Festival – going 1st class
If you love to sprint onto the meadow to fight with the poles of your silver grey igloo tent then the Samlejr (Samsø’s festival camping area) is not for you. Here everything is ready for you. The tent has been erected, the table and bench sets are set up and if you want it even easier, you can buy a sleeping package consisting of an underlay and a sleeping bag. And yes, your luggage can even be transported from the Jutland ferry to the festival. No hassle, just enthusiasm!
Morning joy for the whole family
Grethe and Kalle from Roager near the city of Ribe attended their very first festival 28 years ago. At that time and for the following 25 years it was Smukfest (a festival in Jutland) which was the annual festival high point but three years ago they changed to Samsø. “Samsø Festival is very similar to the first years at Skanderborg (the forerunner to Smukfest). The size and mood suit us better,” explains Kalle, who with his 70 years is the family camp ‘elder’ (president).
You see, Grethe and Kalle have brought a flock of friends and a large part of their family to Samsø Festival. “We are ca. 24-28 people most of whom stay here in the Samlejr area. Henning and I arrive as early as Monday night to make sure we get adjacent tents. It works really well that we can simply come and set down our stuff without first having to find a spot and then pitch tents,” says Kalle.
A typical day at the camp starts with a Fernet Branca “just to clear the stomach”, as Henning puts it. However, the youngest member, eight year old Laurids sticks to breakfast, which is also part of the Samlejr package. “Every morning we can pick up a nice breakfast bag and the morning newspaper in the Valhalla bar, which is close to the camp. It’s a big hit with both children and adults,” states Kalle.
16 new friends
The rolls and the chocolate milk have also found their way to another table in the camp, where Helle, Cana, Arthur and Simon are in the process of rubbing the sleep of yesterday’s festivities from their eyes. None of the four friends have been to Samsø Festival before but that hasn’t prevented them from finding their place in the cosiness of it all – quite the contrary. “Samlejr is a small camp within the larger campsite, you could say, and quite quickly you get to talk to neighbours and passers-by” says Cana, who has been prolific in terms of making new acquaintances during the festival.
A few weeks before the festival she invited 16 of her tens of thousands of followers on Instagram to follow her on “The Terrace” which she had booked for the opening concert with the band Michael Learns to Rock. “I handed out the places on a first-come, first-served basis and then is was simply party-time with free bar, community singing, hugs and good conversations. It was truly an extraordinary experience,” says Cana.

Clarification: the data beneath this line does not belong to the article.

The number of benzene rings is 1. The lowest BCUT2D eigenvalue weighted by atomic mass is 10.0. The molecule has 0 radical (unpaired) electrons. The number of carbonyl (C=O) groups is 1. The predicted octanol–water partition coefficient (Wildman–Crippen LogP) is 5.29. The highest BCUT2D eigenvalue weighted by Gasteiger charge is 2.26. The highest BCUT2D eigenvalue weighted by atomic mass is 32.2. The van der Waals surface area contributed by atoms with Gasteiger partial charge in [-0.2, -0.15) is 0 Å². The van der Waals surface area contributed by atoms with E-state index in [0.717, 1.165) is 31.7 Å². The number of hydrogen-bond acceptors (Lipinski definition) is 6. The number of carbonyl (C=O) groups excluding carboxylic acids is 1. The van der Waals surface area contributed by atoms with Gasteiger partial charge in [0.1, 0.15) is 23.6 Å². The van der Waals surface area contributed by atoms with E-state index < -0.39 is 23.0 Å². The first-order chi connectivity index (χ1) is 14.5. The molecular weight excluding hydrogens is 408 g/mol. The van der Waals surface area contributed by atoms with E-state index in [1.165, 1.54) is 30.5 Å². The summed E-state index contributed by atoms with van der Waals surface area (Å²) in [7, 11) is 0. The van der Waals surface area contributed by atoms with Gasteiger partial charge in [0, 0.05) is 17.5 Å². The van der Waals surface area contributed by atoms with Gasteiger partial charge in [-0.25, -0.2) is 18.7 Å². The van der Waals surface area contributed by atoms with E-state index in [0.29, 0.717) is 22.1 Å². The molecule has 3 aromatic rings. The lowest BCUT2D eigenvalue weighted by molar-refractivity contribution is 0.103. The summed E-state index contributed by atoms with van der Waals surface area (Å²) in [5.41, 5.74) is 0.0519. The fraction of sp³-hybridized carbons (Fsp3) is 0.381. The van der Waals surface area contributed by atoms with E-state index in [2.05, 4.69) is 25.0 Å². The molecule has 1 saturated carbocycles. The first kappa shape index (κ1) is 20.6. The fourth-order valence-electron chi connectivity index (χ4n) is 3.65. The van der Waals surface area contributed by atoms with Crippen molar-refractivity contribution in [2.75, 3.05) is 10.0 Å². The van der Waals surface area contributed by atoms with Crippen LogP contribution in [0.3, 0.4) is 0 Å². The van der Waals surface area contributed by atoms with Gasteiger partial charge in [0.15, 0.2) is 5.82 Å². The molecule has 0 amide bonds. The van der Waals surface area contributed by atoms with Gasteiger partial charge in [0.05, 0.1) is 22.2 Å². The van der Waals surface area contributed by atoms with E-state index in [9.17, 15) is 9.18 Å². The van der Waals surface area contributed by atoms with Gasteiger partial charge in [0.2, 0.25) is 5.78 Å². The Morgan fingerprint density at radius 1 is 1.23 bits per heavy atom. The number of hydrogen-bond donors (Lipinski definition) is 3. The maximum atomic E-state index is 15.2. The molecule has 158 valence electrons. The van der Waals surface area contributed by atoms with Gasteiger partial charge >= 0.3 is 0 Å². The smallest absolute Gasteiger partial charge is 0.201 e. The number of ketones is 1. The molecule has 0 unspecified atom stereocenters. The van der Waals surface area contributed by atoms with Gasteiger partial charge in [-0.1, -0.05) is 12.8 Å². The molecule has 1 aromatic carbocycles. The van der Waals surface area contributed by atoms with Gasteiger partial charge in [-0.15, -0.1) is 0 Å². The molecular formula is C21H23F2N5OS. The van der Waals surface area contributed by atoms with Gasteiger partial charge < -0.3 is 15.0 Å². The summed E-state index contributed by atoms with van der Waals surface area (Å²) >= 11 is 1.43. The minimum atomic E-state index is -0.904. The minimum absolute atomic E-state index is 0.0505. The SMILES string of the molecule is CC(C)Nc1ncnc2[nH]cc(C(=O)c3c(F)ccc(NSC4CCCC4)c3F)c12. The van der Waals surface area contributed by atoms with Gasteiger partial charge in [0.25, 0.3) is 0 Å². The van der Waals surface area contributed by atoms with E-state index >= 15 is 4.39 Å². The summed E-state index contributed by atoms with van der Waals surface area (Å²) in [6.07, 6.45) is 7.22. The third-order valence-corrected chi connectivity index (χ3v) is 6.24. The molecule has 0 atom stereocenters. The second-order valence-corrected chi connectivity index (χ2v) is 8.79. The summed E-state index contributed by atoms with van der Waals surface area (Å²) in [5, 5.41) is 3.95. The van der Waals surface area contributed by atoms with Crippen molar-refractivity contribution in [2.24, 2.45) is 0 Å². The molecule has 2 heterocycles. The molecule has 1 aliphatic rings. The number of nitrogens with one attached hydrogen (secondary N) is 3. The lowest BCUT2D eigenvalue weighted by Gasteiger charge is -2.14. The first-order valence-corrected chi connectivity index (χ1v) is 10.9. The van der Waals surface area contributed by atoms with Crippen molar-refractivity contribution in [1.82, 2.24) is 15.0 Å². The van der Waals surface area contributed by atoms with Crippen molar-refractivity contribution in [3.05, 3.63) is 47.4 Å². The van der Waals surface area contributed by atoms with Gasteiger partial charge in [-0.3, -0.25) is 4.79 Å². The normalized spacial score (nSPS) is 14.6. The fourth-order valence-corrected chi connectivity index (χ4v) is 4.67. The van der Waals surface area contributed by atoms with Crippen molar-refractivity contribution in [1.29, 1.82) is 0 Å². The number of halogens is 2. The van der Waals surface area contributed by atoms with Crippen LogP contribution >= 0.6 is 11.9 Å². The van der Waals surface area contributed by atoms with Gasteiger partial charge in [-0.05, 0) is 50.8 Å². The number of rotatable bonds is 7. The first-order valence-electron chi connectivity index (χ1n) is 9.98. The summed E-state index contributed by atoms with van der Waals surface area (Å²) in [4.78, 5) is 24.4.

Later in the evening when the band D-A-D took to the stage, the group of friends also had a positive surprise. “We left the camp 15 minutes before the concert started, and it was absolutely fantastic not having to push and hurry to find a good place for a big rock concert,” says Simon.
Of course the music is a big part for most festival guests, including the two sisters Charlotte and Marianne, who live in Vejen and Aalborg respectively. “There are a lot of good names on the programme and we plan to see most of the concerts. But we have come just as much for the sake of the hygge,” Marianne points out.
The sisters are attending the Samsø Festival for the very first time and they only have praise for the Samlejr concept: “Everything is managed perfectly from arriving at the ferry in Hou, where the ferry company personnel are ready to take care of your luggage, to having your designated, pitched tent in the camp pointed out to you,” explains Charlotte.
Samlejr is a little removed from the big tent camp and it is indeed more peaceful here, which Marianne and Charlotte appreciate: “It’s nice and tidy here with helpful volunteers and plenty of space, so that you can also retreat and relax a little with a book or magazine,” says Marianne.
“For us, the festival is an alternative form of holiday, where we can combine music and party with trips around the island. We go to the beach, go shopping in Ballen and go out for a few lunches. It’s also a great way to meet other people because here conversation transcends job titles, education, age and geography. It’s nice to have both some space around you as well as space for everyone,” concludes Charlotte.
- Samsø Festival is always held in week 29.
- Over the last few years tickets have been sold out.
- The Samlejr site is an enclosed camp where tables and bench sets and electrical outlets are available.
- In the package you will get a tunnel tent with two partitions that are opened up when you arrive. The tent is large enough for four people. The tent is purchased as property allowing you to take it with you on departure.
- Every morning as of Wednesday to Saturday a breakfast package is included when purchasing a Samtent in the Samlejr.
- The Sam-tent can be purchased with a 4-day, family or disability ticket.
- See more at www.samfest.dk
Last updated: 09/02/2021 09:54